Meadowhall’s success has provided a major long term economic boost for an area that had been badly affected by the closure of traditional industries in the 1980s and 1990s.
Meadowhall was derelict land when Mr Healey bought it with fellow developer Paul Sykes.
The completed retail centre, which opened in 1990, was the largest shopping centre in the UK. It was sold to British Land for £1.17bn in 1999. Mr Healey made £420m from the sale.
With his brother Malcolm, Mr Healey worked with their father Stanley in the family painting and decorating supplies business and opened discount stores which became a big success.
After the stores were sold to MFI, he branched into property with the Meadowhall development and other ventures.
He went on to develop the £500m Centro in Oberhausen, Germany, Europe’s largest shopping centre.
He continued to live in East Yorkshire and gave generously to charities, preferring to shun publicity.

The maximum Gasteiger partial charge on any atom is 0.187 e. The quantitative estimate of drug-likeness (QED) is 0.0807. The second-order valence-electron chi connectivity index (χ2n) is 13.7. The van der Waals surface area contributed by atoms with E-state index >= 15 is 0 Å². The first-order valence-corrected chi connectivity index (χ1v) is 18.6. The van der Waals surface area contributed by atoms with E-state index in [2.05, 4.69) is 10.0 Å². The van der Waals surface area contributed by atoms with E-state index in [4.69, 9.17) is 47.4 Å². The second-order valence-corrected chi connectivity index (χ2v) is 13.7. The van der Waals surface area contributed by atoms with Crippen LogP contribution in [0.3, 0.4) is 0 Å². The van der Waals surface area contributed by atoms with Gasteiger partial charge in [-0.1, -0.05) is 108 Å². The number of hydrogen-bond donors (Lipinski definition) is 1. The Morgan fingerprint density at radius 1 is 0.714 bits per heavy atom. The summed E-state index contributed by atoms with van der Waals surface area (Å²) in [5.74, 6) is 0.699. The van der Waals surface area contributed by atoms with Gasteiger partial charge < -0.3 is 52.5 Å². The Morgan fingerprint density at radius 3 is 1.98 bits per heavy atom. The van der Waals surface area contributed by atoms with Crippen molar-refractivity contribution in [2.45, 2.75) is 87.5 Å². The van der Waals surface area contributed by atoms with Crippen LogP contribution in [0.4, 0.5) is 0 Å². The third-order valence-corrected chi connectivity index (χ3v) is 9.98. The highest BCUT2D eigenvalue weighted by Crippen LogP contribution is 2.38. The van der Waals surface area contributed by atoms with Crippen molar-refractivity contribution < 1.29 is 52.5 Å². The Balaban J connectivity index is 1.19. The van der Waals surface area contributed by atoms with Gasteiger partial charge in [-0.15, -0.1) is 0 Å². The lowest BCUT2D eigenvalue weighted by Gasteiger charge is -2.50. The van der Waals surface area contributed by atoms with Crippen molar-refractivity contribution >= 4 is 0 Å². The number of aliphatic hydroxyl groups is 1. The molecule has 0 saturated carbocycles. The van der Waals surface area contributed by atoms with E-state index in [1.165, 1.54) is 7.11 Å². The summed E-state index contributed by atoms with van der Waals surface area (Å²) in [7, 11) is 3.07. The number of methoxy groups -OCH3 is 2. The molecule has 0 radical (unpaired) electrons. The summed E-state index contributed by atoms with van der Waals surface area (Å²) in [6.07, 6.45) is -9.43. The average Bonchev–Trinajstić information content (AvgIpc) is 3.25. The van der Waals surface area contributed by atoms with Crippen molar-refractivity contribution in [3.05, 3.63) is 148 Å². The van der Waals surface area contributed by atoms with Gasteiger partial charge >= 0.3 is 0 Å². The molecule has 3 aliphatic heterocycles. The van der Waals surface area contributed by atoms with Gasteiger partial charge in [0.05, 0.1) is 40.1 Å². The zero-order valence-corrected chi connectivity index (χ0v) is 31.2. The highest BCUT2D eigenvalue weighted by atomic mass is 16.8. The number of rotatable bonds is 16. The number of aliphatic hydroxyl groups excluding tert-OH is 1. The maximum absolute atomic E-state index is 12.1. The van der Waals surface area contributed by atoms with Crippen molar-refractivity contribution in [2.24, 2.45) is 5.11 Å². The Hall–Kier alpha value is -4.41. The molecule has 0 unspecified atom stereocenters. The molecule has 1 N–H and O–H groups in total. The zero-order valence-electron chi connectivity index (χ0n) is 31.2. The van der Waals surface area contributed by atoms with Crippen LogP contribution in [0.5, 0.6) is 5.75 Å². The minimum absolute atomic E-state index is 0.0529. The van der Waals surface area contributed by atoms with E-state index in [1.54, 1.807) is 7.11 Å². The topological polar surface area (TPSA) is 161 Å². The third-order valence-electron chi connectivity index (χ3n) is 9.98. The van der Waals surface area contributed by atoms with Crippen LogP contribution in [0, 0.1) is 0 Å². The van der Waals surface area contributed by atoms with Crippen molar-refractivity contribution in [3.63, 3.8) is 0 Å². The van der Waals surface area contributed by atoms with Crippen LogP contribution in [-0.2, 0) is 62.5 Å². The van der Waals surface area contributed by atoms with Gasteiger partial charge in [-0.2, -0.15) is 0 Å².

In 2019, Eddie and Malcolm Healey were estimated to have a combined fortune of £1.648bn, according to The Sunday Times Rich List.
Ironically, Eddie Healey almost hadn’t built a shopping centre in Sheffield at all. His plan had been to erect something called Retail World on the former Parkgate steelworks at Rotherham.
Meadowhall, meanwhile, was a rival development dreamed up by another wealthy developer, Paul Sykes. It was only when the two men joined forces that the centre we now recognise as Meadowhall came to be.
The initial tenants included Marks & Spencer, Debenhams, and C&A. It drew the punters from the start, with shoppers queuing for miles down the M1 to get in. It set the template for a host of other retail developments around the world.
Support The Yorkshire Post and become a subscriber today. Your subscription will help us to continue to bring quality news to the people of Yorkshire. In return, you'll see fewer ads on site, get free access to our app and receive exclusive members-only offers. Click here to subscribe.